Switching to a healthier diet can reduce an individual’s water footprint by as much as 55%.
According to new research, turning vegetarian has the biggest impact, but even cutting down on meat gives a saving of at least 10%.
Shifting to a healthy diet is a “win-win situation”, say researchers.
Citizens will be healthier and their food can be produced using less of one of our most precious natural resources – water.
“The main message is that if you shift to a healthy diet, be it with meat or without (vegetarian or pescetarian), according to your own preference, it’s not only good for your health, but it’s also very good for the environment in the sense that you reduce your water footprint substantially,” said Dr Davy Vanham of the.
Facts from the study
- The water footprint from food consumption (domestic and imported food) per person per day is 2,757 litres in the UK, compared with 2,929 for Germany and 3,861 for France
- Switching to a healthy diet with meat would reduce water consumption by 11-35%
- A healthy pescetarian diet (meat is replaced with fish and pulses, animal fat is replaced with oils from crops) reduces water consumption by 33-35%
- A healthy vegetarian diet (no fish or meat, oils from crops in place of animal fat) reduces water consumption by 35-55%.
Freshwater resources are already scarce, but the problem is set to get worse, due to population growth, changing lifestyles and climate change.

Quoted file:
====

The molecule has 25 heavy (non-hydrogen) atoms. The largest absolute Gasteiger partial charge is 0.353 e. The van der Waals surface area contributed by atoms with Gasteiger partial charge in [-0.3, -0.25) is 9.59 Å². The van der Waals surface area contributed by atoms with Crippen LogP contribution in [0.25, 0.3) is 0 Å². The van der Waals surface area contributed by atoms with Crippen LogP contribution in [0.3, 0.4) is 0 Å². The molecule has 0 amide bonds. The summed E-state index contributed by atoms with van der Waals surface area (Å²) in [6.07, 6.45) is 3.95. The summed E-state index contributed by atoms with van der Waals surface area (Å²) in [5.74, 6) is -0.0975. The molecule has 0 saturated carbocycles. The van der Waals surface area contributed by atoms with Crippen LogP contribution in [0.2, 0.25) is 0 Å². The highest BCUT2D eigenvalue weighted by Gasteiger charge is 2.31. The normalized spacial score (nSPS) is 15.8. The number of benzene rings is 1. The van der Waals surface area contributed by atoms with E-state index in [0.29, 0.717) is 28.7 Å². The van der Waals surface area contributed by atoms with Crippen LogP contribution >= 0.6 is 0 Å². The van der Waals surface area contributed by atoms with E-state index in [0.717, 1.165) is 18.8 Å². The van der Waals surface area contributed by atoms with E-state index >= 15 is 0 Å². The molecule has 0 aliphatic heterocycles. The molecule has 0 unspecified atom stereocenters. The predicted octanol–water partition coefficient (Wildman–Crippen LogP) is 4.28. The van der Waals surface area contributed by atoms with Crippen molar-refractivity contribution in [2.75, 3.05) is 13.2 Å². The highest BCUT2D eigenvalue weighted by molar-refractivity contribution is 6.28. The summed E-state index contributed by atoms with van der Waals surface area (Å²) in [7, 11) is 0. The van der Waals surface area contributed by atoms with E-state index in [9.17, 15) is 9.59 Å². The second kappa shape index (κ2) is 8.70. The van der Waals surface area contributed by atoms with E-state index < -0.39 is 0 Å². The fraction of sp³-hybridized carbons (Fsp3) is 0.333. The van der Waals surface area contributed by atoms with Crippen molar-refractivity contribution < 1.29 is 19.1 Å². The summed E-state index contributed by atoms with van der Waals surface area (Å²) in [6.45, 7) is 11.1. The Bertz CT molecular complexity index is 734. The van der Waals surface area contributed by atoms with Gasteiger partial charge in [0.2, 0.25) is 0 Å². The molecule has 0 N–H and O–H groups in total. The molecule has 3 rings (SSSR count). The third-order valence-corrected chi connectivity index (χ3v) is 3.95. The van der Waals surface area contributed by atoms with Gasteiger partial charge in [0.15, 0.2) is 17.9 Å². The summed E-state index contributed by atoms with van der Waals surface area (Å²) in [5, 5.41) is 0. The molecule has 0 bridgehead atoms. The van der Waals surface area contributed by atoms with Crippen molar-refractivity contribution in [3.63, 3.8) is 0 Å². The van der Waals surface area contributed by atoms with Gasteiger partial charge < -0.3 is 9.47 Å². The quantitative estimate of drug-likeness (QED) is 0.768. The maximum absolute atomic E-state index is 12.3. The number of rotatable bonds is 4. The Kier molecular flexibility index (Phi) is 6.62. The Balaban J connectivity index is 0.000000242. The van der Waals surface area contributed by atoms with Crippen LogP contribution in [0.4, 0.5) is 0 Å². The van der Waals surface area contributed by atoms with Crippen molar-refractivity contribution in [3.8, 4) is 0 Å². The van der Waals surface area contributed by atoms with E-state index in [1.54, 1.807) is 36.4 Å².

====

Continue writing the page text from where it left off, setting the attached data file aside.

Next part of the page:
Public messages on saving water by taking shorter showers or turning off the tap when brushing teeth are well known.
But there is lower awareness of the amount of water used to produce food. Raising livestock uses up a lot of water. Oils, sugars and fats also require large amounts of water to produce, but growing fruits and vegetables is more water efficient.
“If you look at the numbers for the countries it goes to 3,000 – 4,000 litres per person per day; these are enormous amounts when you compare them with direct water use at home,” said Dr Vanham.
The results were broadly similar in the three countries, confirming that people in Europe tend to eat too much red meat, sugar and fat, but do not eat enough fruit and vegetables, he said.
The, carried out in the UK, France and Germany, is published in the journal, .
It is based on analysis of food-related water consumption for current and recommended diets (healthy diet with meat, healthy pescetarian diet and healthy vegetarian diet) down to the level of individual boroughs, in the most detailed study of its kind.
The authors acknowledge that encouraging people to change their diet is not straightforward and requires a number of interventions, from taxing unhealthy food to better food labelling.
Follow Helen on.